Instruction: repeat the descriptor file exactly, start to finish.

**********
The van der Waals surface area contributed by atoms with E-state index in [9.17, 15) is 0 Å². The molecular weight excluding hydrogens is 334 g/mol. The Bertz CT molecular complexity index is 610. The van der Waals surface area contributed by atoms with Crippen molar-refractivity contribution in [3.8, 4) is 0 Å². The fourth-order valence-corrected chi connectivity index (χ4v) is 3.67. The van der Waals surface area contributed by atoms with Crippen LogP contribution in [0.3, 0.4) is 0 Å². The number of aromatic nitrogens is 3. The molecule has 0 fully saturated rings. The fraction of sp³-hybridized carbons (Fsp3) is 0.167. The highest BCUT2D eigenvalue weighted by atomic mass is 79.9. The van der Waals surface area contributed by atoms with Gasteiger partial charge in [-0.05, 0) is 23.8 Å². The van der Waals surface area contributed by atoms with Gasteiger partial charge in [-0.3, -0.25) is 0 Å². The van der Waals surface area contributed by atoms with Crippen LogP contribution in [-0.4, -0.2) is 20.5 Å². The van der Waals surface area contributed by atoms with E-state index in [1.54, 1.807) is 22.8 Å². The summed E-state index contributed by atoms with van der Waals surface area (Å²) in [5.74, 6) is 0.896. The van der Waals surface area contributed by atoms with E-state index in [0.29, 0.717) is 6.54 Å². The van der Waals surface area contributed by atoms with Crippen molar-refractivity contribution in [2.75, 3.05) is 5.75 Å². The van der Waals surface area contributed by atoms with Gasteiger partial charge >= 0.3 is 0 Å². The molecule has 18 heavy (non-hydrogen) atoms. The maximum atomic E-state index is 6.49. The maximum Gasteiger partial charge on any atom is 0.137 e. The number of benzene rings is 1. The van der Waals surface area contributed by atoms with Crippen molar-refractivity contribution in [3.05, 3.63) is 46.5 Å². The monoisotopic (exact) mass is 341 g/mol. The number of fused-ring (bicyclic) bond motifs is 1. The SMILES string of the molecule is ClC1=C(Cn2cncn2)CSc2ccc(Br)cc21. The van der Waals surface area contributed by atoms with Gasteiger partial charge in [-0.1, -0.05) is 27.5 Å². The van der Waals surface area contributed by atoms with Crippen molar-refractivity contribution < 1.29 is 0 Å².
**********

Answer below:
The van der Waals surface area contributed by atoms with E-state index in [9.17, 15) is 0 Å². The molecular weight excluding hydrogens is 334 g/mol. The Bertz CT molecular complexity index is 610. The van der Waals surface area contributed by atoms with Crippen molar-refractivity contribution in [3.8, 4) is 0 Å². The fourth-order valence-corrected chi connectivity index (χ4v) is 3.67. The van der Waals surface area contributed by atoms with Crippen LogP contribution in [0.3, 0.4) is 0 Å². The number of aromatic nitrogens is 3. The molecule has 0 fully saturated rings. The fraction of sp³-hybridized carbons (Fsp3) is 0.167. The highest BCUT2D eigenvalue weighted by atomic mass is 79.9. The van der Waals surface area contributed by atoms with Gasteiger partial charge in [-0.05, 0) is 23.8 Å². The van der Waals surface area contributed by atoms with Gasteiger partial charge in [-0.3, -0.25) is 0 Å². The van der Waals surface area contributed by atoms with Crippen LogP contribution in [-0.4, -0.2) is 20.5 Å². The van der Waals surface area contributed by atoms with E-state index in [1.54, 1.807) is 22.8 Å². The summed E-state index contributed by atoms with van der Waals surface area (Å²) in [5.74, 6) is 0.896. The van der Waals surface area contributed by atoms with E-state index in [0.29, 0.717) is 6.54 Å². The van der Waals surface area contributed by atoms with Crippen molar-refractivity contribution in [2.75, 3.05) is 5.75 Å². The van der Waals surface area contributed by atoms with Gasteiger partial charge >= 0.3 is 0 Å². The molecule has 18 heavy (non-hydrogen) atoms. The maximum atomic E-state index is 6.49. The maximum Gasteiger partial charge on any atom is 0.137 e. The number of benzene rings is 1. The van der Waals surface area contributed by atoms with Crippen molar-refractivity contribution in [3.05, 3.63) is 46.5 Å². The monoisotopic (exact) mass is 341 g/mol. The number of fused-ring (bicyclic) bond motifs is 1. The SMILES string of the molecule is ClC1=C(Cn2cncn2)CSc2ccc(Br)cc21. The van der Waals surface area contributed by atoms with Gasteiger partial charge in [-0.1, -0.05) is 27.5 Å². The van der Waals surface area contributed by atoms with Crippen molar-refractivity contribution < 1.29 is 0 Å².